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No More Pig Virus Tests for Solvay Drug

by 5m Editor
4 December 2008, at 11:24am

US - Solvay Pharmaceuticals Inc does not need to develop additional tests to screen out three viruses from its pancreatic enzyme drug Creon, which is made from pig glands, a US advisory panel said on Tuesday (2 December 2008).

So far it is unclear whether people taking the drug could get sick from the three animal viruses -- porcine parvovirus, and two types of porcine circovirus -- so more tests are not warranted, the Food and Drug Administration (FDA) panel of outside advisers said.

"We feel like there is a very low potential risk for patients," Peter Havens, a panel member and pediatrician at the Medical College of Wisconsin.

Solvay Pharmaceuticals, a unit of Brussels-based Solvay SA, is seeking FDA approval to continue to sell its Creon capsules in the United States for patients with exocrine pancreatic insufficiency, reports Reuters.

Creon is made from pig glands, which like other animal products may carry various viruses such as influenza and hepatitis and transmit them to humans.

Solvay already takes steps in manufacturing Creon to kill numerous viruses or minimize the risk of infection, and so far it has not seen a pattern of illness, company officials told the panel.

"We believe the risk is very, very low," with the three new viruses, said Earl Sands, Solvay's vice president for research and development.

Most panelists agreed, saying there was not enough data to call for additional tests. There also are no other emerging viruses that warrant routine screening, the majority said in a separate vote.

"Right now, I don't see enough information to apply that to patients at all... I think it needs to be studied, but I'm not at a point where I think it needs to be put under regulations," said panelist George Ferry, a pediatrician at Baylor College of Medicine in Texas.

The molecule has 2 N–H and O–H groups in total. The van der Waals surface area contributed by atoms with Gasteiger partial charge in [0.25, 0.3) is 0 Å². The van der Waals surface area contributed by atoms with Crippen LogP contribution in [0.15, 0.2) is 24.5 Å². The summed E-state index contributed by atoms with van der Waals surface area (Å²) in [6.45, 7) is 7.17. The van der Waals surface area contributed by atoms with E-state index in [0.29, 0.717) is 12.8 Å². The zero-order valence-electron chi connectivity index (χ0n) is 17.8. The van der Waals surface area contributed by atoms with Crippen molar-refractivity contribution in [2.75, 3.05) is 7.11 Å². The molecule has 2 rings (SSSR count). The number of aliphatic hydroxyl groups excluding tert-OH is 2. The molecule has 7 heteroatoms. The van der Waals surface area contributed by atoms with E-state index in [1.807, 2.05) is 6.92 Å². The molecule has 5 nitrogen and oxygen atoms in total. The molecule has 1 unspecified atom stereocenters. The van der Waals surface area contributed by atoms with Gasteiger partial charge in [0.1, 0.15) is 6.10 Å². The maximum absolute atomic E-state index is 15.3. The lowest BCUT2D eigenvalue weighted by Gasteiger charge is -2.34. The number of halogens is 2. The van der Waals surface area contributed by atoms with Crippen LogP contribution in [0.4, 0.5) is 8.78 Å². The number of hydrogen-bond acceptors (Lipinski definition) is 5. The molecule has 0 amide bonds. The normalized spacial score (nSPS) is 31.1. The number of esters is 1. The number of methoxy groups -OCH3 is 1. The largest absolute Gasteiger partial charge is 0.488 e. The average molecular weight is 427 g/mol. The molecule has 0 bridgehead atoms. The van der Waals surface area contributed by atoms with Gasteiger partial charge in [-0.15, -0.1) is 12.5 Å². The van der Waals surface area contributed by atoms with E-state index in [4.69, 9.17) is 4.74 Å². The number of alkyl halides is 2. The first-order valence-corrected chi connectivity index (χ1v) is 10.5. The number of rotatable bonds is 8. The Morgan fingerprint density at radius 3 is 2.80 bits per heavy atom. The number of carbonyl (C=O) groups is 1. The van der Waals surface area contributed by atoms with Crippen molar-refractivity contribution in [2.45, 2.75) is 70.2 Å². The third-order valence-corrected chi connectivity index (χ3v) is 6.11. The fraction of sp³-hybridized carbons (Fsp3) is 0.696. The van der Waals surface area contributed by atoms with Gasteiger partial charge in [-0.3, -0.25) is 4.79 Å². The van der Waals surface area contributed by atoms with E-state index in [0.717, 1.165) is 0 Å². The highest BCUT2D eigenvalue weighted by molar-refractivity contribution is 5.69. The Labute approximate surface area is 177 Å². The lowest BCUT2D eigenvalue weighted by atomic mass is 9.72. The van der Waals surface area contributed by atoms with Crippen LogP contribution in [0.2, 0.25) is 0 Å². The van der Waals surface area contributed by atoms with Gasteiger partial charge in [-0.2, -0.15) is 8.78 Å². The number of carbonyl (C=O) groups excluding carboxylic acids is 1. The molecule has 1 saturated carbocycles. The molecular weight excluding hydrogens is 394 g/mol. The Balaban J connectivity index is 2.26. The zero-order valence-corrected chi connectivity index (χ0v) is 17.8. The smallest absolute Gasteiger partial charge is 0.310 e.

Creon and other related drugs provide a blend of digestive enzymes needed to treat pancreatic insufficiency, a relatively rare condition that prevents people with cystic fibrosis, chronic pancreatitis and other diseases from properly digesting food and absorbing nutrients.

Such enzymes have been on the market for so long they were never required to undergo FDA approval, but the agency in 2004 ordered manufacturers to formally prove their drugs were safe and effective.

Companies must win FDA clearance by April 2010 or halt sales. Solvay is the first manufacturer to get close enough to an FDA decision to warrant a public hearing.

The FDA will weigh the panel's advice before making its decision, which the company expects by the end of the year.

At the meeting, FDA officials said they are not planning to ban the products but are looking at ways to help mitigate the possible risk of infection.

The FDA's decision on Creon is likely to have implications for other manufacturers of pig-based pancreatic enzyme drugs. Other products include K-V Pharmaceutical Co unit Ethex Corp's Pangestyme and privately-held Axcan Pharma Inc's Ultrase, among others.

Altus Pharmaceuticals Inc is also developing a rival drug called Trizytek that is produced from microbes rather than pig glands. Other pancreatic enzyme drugs are also derived from vegetables and cows.

Panel members and the FDA agreed the products are effective. But some panelists said the company should test for the three viruses until more is known about them.

"I think there is a dearth of information," said Colin Parrish, a professor of virology at Cornell University's College of Veterinary Medicine.

Many panelists also said such animal-based enzymes should carry cautions similar to those found on meat products warning consumers about the risk of illness if not cooked properly. Solvay should also come up with a detailed plan to monitor possible risk of emerging infections in animals, they said.